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Best Gaming CPU: Under $110

Best Gaming CPUs For The Money: October 2010
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Best Gaming CPU for ~$85:

Athlon II X3 450 (Check Prices)

Athlon II X3 450
Codename: Rana
Process: 45 nm
CPU Cores: 3
Clock Speed:  3.2 GHz
Socket: AM2+/AM3
L1 Cache:   3 x 128 KB
L2 Cache:   3 x 512 KB
HyperTransport: 4000 MT/s
Thermal Envelope:
95 W

This is the fastest triple-core Athlon II available, and it sports an ideal combination of three CPU cores, a high clock rate, a low price, and respectable overclocking headroom. Despite the deceptively low buy-in, this processor delivers some serious gaming capability. It is such a great gaming CPU, in fact, that it almost renders most of the CPUs in the $100 to $130 range overkill.

Intel's Core i3-530 does manage to up the ante, but it costs $30 more, and doesn't perform as well in threaded environments due to its less complex dual-core architecture.

Honorable Mention:
Phenom II X3 740 Black Edition (OEM) (Check Prices)

Phenom II X3 740 Black Edition
Codename: Heka
Process: 45 nm
CPU Cores: 3
Clock Speed: 3.0 GHz
Socket: AM3
L1 Cache:   3 x 128 KB
L2 Cache:   3 x 512 KB
L3 Cache: 6 MB
HyperTransport: 4000 MT/s
Thermal Envelope:
80 W

As a rule, we avoid recommending OEM processors--we prefer steering folks toward full retail models bundled with a CPU cooler to save money, and a full warranty for peace of mind. The Phenom II X3 740 Black Edition is exactly the kind of processor that we'll break the rules for. Take all of the positive things we've said about the Athlon II X3 CPUs, add the Phenom II series' fat 6 MB of L3 cache, and sprinkle an unlocked multiplier on top. Tah-dah! You have the Phenom II X3 740 Black Edition.

Our tests have shown that most games have little use for more than three CPU cores, but experience also tells us that games can benefit from the large L3 cache and high clock speeds on high-end Phenom II processors. The Phenom II X3 740 has an ideal blend of these features, with an unlocked CPU multiplier that makes it possible to increase CPU overclocks without pushing the rest of the platform out of spec.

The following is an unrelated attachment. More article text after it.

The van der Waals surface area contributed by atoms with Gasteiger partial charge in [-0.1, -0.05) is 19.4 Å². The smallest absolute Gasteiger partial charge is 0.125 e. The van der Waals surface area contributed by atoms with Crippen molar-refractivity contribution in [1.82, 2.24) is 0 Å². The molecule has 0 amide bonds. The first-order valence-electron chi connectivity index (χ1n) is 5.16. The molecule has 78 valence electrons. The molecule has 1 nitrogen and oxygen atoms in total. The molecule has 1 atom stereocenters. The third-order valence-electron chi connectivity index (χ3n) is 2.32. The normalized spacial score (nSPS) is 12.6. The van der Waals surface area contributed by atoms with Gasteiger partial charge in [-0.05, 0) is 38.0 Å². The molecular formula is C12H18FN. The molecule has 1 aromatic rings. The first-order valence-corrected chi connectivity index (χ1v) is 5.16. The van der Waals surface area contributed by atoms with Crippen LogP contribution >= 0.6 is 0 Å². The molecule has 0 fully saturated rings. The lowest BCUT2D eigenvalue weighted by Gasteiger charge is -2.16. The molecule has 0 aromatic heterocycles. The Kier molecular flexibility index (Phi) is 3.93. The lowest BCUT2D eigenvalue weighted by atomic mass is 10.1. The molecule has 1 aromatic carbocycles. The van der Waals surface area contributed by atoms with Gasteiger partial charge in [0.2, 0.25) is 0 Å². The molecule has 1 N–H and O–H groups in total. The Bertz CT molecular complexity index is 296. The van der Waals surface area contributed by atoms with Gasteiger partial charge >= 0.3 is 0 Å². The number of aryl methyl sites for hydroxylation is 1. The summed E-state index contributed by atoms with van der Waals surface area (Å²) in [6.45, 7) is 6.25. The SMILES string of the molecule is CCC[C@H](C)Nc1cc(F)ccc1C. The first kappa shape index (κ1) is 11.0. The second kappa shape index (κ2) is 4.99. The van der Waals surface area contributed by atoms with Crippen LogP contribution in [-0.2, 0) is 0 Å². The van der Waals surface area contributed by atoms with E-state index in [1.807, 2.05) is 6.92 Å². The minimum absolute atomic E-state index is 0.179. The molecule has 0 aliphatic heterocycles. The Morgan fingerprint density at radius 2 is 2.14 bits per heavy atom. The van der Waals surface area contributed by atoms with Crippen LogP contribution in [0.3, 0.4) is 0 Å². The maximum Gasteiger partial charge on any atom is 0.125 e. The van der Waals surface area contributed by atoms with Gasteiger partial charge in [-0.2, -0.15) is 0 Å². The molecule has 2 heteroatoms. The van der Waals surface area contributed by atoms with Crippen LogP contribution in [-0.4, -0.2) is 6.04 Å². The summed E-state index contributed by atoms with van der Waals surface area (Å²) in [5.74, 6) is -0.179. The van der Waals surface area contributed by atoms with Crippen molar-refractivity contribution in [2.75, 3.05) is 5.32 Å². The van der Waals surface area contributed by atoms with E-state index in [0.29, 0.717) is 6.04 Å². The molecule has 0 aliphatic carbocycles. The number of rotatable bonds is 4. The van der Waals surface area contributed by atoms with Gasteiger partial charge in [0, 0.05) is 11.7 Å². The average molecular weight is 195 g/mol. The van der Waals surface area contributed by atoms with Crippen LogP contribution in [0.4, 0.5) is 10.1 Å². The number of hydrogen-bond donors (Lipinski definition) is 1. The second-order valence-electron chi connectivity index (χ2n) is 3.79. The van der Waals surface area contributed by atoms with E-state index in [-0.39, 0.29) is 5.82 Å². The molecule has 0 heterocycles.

The downside is that the Phenom II X3 740 buyer needs to purchase a separate CPU cooler because this OEM-only model doesn't include one, nor does it include more than a 30-day warranty. But a beefy cooler might be a foregone conclusion, anyway. No matter how you slice it, this processor at deserves an honorable mention.

Best Gaming CPU for $100: None

Honorable Mention:
Athlon II X4 640 (Check Prices)

Athlon II X4 640
Codename: Propus
Process: 45 nm
CPU Cores: 4
Clock Speed:   3.0 GHz
Socket: AM3
L1 Cache:   4 x 128 KB
L2 Cache:   4 x 512 KB
HyperTransport: 4000 MT/s
Thermal Envelope:
95 W

There are a few gaming titles out there that will take advantage of a fourth CPU core---real-time strategy games, mostly--making the Athlon II X4 a potentially attractive choice to enthusiasts who multitask while gaming, and are willing to overclock this processor. Moreover, as a general-purpose CPU (during the hours you don't spend gaming), the quad-core solution is going to be superior.

Now found as low as $100, true quad-core CPUs are well within the grasp of the budget gamer. Specifically, the Athlon II X4 640 model is impressive with it's 3 GHz clock speed.

Read our review of the Athlon II X4, right here.

Honorable Mention:
Pentium Dual-Core E6800

Pentium Dual-Core E6800
Codename: Wolfdale-2M
Process: 45 nm
CPU Cores: 2
Clock Speed: 3.33 GHz
Socket: LGA 775
L2 Cache:   2 MB
Front Side Bus: 1066 MT/s
Thermal Envelope:
65 W

The new 3.33 GHz Pentium E6800 replaces the 3.2 GHz Pentium E6700 as the fastest budget dual-core available for the LGA 775 interface.

While the E6800 doesn't have any dormant cores that could be unlocked (like the Phenom II X2 555), it has a solid overclocking reputation and makes a good upgrade option for tweakers with older LGA 775-based systems who are not yet ready to put money into a new motherboard and CPU. For folks considering a full upgrade, the Socket AM3 and LGA 1156 platforms are probably better choices. Just bear in mind that LGA 1156's days are numbered. The launch of Sandy Bridge early next year sees Intel pulling a hack-job with yet another interface, leaving mainstream buyers with Core i3, Core i5, and Core i7 CPUs stranded without a viable upgrade path.

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